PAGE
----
THE WILMA THEATER Announces its 2019/2020 Season

The Wilma Theater has announced its 2019-2020 Season, featuring a lineup of new and innovative plays from some of the most exciting emerging voices in the field of theater. The season begins with a limited run of a world premiere stage adaptation of Etel Adnan’s famous poem There, which will be co-presented with FringeArts in the 2019 Fringe Festival, co-created by Wilma Artistic Director Blanka Zizka and world-renowned visual artist Rosa Barba. Next up, 2019 Pulitzer Prize finalist Dance Nation by Clare Barron, a hilarious and moving story of a competitive girls dance troupe (portrayed by women of all ages), directed by New York-based stage director Margot Bordelon. The season continues with the Obie award-winning Describe the Night by Rajiv Joseph (author of the Broadway hit Bengal Tiger at the Baghdad Zoo), a historical fantasy of Soviet Russia, spanning the Stalin and Putin regimes and tracing the fine line between history, conspiracy, and “alternative facts,” directed by Zizka. Next will be a limited presentation of Renaissance in the Belly of the Killer Whale by Jaylene Clark Owens, Hollis Heath, Janelle Heatley, and Chyann Sapp, a multidisciplinary performance piece blending spoken word poetry, dance, song, and storytelling that chronicles the gentrification of Harlem from the perspective of three native residents. The season will close with Aleshea Harris’ Is God Is directed by lauded Philadelphia theater maker James Ijames; winner of the 2016 Relentless Award and fresh off its groundbreaking debut at Soho Rep, this darkly comic revenge saga follows two twin sisters on a bloody journey from the Deep South to California on a quest of Old Testament justice.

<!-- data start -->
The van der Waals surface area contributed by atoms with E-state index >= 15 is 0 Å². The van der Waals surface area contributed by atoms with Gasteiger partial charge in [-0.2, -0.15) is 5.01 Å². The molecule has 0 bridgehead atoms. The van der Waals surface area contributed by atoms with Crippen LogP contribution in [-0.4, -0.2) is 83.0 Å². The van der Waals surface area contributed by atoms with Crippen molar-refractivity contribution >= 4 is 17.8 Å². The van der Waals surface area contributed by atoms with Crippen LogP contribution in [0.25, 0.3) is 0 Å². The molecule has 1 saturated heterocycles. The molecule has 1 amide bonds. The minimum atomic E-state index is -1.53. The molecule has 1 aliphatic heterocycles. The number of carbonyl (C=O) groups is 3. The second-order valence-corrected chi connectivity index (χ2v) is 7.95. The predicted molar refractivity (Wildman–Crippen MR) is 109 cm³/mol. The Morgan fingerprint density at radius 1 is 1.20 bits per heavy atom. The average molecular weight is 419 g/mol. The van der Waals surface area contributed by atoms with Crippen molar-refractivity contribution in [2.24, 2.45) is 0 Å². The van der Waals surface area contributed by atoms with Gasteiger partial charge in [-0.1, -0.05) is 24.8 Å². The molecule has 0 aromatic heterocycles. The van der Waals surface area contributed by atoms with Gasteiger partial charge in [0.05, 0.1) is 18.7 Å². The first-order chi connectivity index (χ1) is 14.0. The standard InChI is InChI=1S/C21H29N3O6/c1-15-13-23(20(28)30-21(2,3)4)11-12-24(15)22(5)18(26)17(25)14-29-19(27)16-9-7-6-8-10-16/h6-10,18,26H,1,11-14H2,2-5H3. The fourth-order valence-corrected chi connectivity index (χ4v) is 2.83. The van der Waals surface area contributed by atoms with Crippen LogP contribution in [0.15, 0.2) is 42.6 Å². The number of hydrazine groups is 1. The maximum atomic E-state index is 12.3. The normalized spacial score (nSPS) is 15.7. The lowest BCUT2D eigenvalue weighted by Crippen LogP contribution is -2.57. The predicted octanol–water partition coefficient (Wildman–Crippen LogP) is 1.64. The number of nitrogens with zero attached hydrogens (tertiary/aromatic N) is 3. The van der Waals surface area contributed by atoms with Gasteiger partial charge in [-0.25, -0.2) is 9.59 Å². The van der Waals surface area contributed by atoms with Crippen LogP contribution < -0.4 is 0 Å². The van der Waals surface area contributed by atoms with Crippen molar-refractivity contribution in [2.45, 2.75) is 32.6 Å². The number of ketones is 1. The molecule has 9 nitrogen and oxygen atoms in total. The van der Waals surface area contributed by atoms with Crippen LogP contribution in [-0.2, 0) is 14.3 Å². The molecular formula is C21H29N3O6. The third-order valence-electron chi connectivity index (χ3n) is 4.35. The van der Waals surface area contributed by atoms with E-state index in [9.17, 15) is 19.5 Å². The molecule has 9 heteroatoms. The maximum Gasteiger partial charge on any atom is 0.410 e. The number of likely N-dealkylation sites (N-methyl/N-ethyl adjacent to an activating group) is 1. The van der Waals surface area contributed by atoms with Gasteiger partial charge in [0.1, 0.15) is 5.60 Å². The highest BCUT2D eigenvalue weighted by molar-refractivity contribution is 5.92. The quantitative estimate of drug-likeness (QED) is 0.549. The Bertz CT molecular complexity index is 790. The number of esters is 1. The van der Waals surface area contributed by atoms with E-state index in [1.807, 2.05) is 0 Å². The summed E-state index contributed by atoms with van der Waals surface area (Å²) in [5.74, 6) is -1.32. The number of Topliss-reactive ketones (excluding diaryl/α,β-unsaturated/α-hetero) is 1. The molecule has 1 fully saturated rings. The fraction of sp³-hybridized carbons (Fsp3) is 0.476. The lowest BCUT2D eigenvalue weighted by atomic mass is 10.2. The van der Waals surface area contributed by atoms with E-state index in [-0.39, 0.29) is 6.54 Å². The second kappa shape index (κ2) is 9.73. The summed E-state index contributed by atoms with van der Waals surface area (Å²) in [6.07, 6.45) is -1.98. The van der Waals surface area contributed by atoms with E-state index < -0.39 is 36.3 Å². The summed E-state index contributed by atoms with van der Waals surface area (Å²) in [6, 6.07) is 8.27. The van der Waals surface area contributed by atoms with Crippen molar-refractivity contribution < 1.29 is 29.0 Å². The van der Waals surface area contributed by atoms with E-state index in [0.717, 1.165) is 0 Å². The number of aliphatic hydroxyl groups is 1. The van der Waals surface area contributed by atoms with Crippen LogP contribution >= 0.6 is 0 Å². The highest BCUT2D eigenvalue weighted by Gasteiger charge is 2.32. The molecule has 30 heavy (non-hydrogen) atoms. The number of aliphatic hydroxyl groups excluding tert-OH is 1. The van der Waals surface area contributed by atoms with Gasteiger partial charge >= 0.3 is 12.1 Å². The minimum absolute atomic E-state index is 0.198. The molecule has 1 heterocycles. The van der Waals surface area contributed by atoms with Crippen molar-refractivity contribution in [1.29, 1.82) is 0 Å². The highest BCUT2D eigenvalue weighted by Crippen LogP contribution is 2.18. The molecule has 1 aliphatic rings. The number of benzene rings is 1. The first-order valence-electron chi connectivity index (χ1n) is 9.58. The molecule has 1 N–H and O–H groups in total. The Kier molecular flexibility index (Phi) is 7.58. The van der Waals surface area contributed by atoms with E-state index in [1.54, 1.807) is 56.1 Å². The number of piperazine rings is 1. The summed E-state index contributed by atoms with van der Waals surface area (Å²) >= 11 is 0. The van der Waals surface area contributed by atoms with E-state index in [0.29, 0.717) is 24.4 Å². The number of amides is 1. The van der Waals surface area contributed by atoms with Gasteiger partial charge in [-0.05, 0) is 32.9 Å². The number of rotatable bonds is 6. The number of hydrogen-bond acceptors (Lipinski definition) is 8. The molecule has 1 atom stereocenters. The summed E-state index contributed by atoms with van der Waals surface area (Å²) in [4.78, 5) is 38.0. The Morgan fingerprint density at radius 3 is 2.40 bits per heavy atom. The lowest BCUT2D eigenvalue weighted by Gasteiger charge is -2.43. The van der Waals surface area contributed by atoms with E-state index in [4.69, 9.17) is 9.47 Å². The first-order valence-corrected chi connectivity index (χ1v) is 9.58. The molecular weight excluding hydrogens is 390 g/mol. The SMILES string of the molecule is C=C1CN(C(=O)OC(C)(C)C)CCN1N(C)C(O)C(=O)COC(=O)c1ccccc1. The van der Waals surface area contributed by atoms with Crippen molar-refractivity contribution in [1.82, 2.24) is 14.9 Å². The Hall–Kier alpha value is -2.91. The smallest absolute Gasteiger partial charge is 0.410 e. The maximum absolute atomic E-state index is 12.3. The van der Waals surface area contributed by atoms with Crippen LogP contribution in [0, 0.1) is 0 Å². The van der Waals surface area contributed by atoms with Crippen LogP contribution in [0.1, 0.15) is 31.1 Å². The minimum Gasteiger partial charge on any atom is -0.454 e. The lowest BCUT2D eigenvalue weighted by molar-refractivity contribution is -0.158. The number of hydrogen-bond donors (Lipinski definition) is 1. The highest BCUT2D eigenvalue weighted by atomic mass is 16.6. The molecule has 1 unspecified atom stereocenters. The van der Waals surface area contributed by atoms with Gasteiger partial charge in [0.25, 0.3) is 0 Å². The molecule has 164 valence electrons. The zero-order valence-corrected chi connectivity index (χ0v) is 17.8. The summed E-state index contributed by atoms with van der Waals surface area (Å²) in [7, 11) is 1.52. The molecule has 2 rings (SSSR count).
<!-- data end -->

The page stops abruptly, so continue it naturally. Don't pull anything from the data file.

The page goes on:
There: In the Light and the Darkness of the Self and of the Other 
By Etel Adnan
Co-Created by Blanka Zizka and Rosa Barba

A co-presentation with FringeArts for the 2019 Fringe Festival
September 11-22, 2019 (A Limited Engagement)

Who are we, if not you and me? Renowned visual artist Rosa Barba and Artistic Director Blanka Zizka team up to create this world premiere adaptation of ThereIn The Light and the Darkness of the Self and of the Other(or There,for short) by Lebanese poet Etel Adnan. Visual, poetic, and theatrical worlds collide in this wild journey through memory, history, identity, and fantasy.